The short-term and long-term assessments of pain control and quality of life were included in the longitudinal analysis of transcranial and intracranial stimulation. Though beneficial to survey patients several years after implantation to deduce longevity of analgesia, there would have been some merit to evaluating patients at shorter intervals, such as yearly or every two years to assess the average time to peak efficacy.

The use of both qualitative and quantitative measures of pain relief has more global and clinically-relevant merit than prior studies, which relied on pain score measures. Long-term MCS results on the HowRu questionnaire showed that modulation of anxiety, depression, and vocational/avocational disability measures lagged beyond the noted improvement in physical pain and autonomy. This may be due to recall bias and underestimation of the absolute pain improvement and functioning from a remote point in time.

In addition, the long-term assessment of pain relief carried out over 2-9 years provides a solid basis to determine if pain relief afforded by epidural motor cortex stimulation is fleeting or enduring. Quality of life assessments should be included in future longitudinal studies.

Only 20 patients were studied, and the power of the study is limited. The patient population was not homogeneous, with patients presenting with diverse etiologies of medically refractory neuropathic pain, from central post-stroke pain to trigeminal neuralgia to peripheral brachial plexopathy.

Only three patients experienced interval improvement in pain scores from the 6 months to the mean 6 years assessments. This again may reflect intrinsic differences of this population (concurrent pharmacologic use, central pain etiology more amenable to MCS, concurrent neuroses/psychoses). It would be interesting to explore the neurophysiologic basis of the procedure and explore whether certain pain pathways are more responsive to this modality. For now, this surgical option remains one of adjuvant utility to gold standards of pain management.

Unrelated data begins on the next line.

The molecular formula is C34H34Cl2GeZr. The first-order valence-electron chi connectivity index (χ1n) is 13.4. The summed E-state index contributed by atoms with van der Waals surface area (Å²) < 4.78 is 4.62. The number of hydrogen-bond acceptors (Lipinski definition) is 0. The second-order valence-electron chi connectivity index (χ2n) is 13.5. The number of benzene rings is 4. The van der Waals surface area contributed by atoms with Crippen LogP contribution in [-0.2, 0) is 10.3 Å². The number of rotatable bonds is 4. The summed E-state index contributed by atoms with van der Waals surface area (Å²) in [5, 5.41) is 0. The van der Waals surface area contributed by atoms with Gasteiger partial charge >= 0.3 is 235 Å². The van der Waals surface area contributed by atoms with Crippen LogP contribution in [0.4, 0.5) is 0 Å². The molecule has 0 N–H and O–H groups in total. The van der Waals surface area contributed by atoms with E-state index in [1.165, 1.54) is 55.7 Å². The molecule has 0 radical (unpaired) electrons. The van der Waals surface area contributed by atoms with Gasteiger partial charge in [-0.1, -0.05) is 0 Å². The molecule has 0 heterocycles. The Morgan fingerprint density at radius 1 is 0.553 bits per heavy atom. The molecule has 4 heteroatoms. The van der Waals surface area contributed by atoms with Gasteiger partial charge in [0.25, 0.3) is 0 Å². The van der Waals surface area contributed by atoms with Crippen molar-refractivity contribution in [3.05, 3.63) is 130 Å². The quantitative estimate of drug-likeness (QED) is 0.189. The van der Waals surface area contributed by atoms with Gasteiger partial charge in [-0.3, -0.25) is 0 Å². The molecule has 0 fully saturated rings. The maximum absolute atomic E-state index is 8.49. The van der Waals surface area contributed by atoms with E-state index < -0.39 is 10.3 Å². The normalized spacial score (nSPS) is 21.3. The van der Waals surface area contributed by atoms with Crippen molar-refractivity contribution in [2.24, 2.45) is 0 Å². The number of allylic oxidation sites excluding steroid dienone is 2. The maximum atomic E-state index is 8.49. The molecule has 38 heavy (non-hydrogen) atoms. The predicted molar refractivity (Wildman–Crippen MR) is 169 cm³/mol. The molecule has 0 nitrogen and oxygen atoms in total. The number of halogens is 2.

Of course, the study was conducted at only one medical center and external validity was reduced, but these results certainly may guide neurologists and neurosurgeons to conduct future higher-powered studies beyond this pilot study, which nevertheless, provides predictive outcomes of this innovative procedure for intractable neuropathic pain.


1. Andre-Obadia N, Mertens P, Lelekov-Boissard T, et al. Is Life Better After Motor Cortex Stimulation for Pain Control? Results at Long-Term and their Prediction by Preoperative rTMS. Pain Physician 2014; 17:53-62.

2. Migita K, Uozumi T, Arita K, Monden S. Transcranial magnetic coil stimulation of motor cortex in patients with central pain. Neurosurg 1995; 36:1037-1039; discussion 1039-1040.

3. Canavero S, Bonicalzi V, Dotta M, et al. Transcranial magnetic cortical stimulation relieves central pain. StereotactFunctNeurosurg 2002; 78:192-196.

4. Lefaucheur JP, Menard-Lefaucheur I, Goujon C, et al. Predictive values of rTMS in the identification of responders to epidural motor cortex stimulation therapy for pain. J Pain 2011; 12:1102-1111.